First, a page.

United States: APAs cancelled; no transfer pricing adjustments and taxpayer not liable for 40% penalty

United States: APAs cancelled

The U.S. Tax Court today issued an opinion finding that the taxpayer was not liable for 40% penalties under section 6662(h) in a dispute stemming from the cancellation of two advance pricing agreements (APAs) by the IRS.


The IRS had asserted that the taxpayer had failed to comply with the terms of the governing APA revenue procedures and canceled the two APAs. As a result, the IRS determined that section 482 adjustments were needed to reflect an arm’s length result for the taxpayer’s intercompany transactions. The IRS then issued a notice of deficiency determining deficiencies of approximately $19.7 million and $55.3 million for tax years 2005 and 2006, respectively, and penalties under section 6662(h) of approximately $14.3 million and $37.3 million for 2005 and 2006, respectively. The deficiency notice made section 482 adjustments and stated that in order to properly reflect an arm’s length result for intercompany transactions, the taxpayer’s taxable income for tax years 2005 and 2006 was increased by about $102 million and $267 million, respectively.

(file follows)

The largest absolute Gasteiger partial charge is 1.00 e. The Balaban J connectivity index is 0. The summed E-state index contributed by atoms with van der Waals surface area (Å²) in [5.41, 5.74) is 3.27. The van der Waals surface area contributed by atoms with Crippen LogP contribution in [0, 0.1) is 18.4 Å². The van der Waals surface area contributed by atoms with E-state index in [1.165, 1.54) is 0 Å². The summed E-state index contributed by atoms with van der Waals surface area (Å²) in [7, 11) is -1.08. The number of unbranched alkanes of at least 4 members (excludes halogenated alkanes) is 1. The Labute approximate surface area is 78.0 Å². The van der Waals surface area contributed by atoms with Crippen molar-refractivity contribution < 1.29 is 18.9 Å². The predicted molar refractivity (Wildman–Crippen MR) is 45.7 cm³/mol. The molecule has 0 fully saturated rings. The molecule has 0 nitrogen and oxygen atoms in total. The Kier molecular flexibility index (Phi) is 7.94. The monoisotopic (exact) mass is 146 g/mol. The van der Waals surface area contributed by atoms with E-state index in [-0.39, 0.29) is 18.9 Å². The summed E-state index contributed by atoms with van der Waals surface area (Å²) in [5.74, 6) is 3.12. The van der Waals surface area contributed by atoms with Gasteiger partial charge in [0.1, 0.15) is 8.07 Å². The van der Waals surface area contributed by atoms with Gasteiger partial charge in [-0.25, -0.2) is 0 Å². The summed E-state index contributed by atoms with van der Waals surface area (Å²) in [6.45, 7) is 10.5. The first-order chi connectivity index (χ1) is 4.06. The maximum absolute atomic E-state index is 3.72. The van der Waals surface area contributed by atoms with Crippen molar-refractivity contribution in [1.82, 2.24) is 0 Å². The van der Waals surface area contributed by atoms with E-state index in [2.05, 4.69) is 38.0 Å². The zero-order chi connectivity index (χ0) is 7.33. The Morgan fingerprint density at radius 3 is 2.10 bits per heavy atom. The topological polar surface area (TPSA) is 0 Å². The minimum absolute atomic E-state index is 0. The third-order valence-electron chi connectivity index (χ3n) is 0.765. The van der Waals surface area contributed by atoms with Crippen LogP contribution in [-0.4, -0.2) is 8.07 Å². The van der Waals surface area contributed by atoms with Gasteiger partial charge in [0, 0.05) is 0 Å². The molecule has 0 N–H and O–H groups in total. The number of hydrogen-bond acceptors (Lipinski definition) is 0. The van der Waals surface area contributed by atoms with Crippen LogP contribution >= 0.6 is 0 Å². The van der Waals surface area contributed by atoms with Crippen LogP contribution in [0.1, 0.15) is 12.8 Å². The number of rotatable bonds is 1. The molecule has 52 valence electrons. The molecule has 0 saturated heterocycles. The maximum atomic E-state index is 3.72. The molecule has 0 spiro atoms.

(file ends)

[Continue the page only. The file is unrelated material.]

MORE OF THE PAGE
In an earlier decision, the Tax Court held that the IRS’s decision to cancel the APAs was an abuse of discretion. Prior opinions in this matter did not address the penalties assessed under section 6662(h).

The Tax Court today held that no adjustments were made pursuant to section 482 to support imposition of section 6662(h) penalties, and that the taxpayer was not liable for the penalties under section 6662 for the tax years at issue. The case is: Eaton Corp. v. Commissioner, 153 T.C. No. 6 (October 28, 2019). 

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